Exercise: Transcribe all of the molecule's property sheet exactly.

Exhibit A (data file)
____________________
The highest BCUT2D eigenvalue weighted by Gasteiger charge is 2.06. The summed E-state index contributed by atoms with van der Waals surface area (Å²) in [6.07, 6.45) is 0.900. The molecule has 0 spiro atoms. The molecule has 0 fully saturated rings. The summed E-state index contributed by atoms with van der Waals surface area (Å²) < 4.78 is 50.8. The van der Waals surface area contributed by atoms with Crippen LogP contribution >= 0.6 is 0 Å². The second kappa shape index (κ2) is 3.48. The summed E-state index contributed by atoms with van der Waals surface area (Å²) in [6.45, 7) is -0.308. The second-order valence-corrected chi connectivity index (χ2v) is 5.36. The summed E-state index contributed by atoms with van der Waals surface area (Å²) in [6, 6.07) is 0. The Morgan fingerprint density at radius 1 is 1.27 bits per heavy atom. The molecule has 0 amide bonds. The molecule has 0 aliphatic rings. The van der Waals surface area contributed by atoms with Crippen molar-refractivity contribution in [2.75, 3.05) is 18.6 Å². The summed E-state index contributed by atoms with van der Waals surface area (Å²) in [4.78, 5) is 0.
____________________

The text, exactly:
The highest BCUT2D eigenvalue weighted by Gasteiger charge is 2.06. The summed E-state index contributed by atoms with van der Waals surface area (Å²) in [6.07, 6.45) is 0.900. The molecule has 0 spiro atoms. The molecule has 0 fully saturated rings. The summed E-state index contributed by atoms with van der Waals surface area (Å²) < 4.78 is 50.8. The van der Waals surface area contributed by atoms with Crippen LogP contribution >= 0.6 is 0 Å². The second kappa shape index (κ2) is 3.48. The summed E-state index contributed by atoms with van der Waals surface area (Å²) in [6.45, 7) is -0.308. The second-order valence-corrected chi connectivity index (χ2v) is 5.36. The summed E-state index contributed by atoms with van der Waals surface area (Å²) in [6, 6.07) is 0. The Morgan fingerprint density at radius 1 is 1.27 bits per heavy atom. The molecule has 0 amide bonds. The molecule has 0 aliphatic rings. The van der Waals surface area contributed by atoms with Crippen molar-refractivity contribution in [2.75, 3.05) is 18.6 Å². The summed E-state index contributed by atoms with van der Waals surface area (Å²) in [4.78, 5) is 0.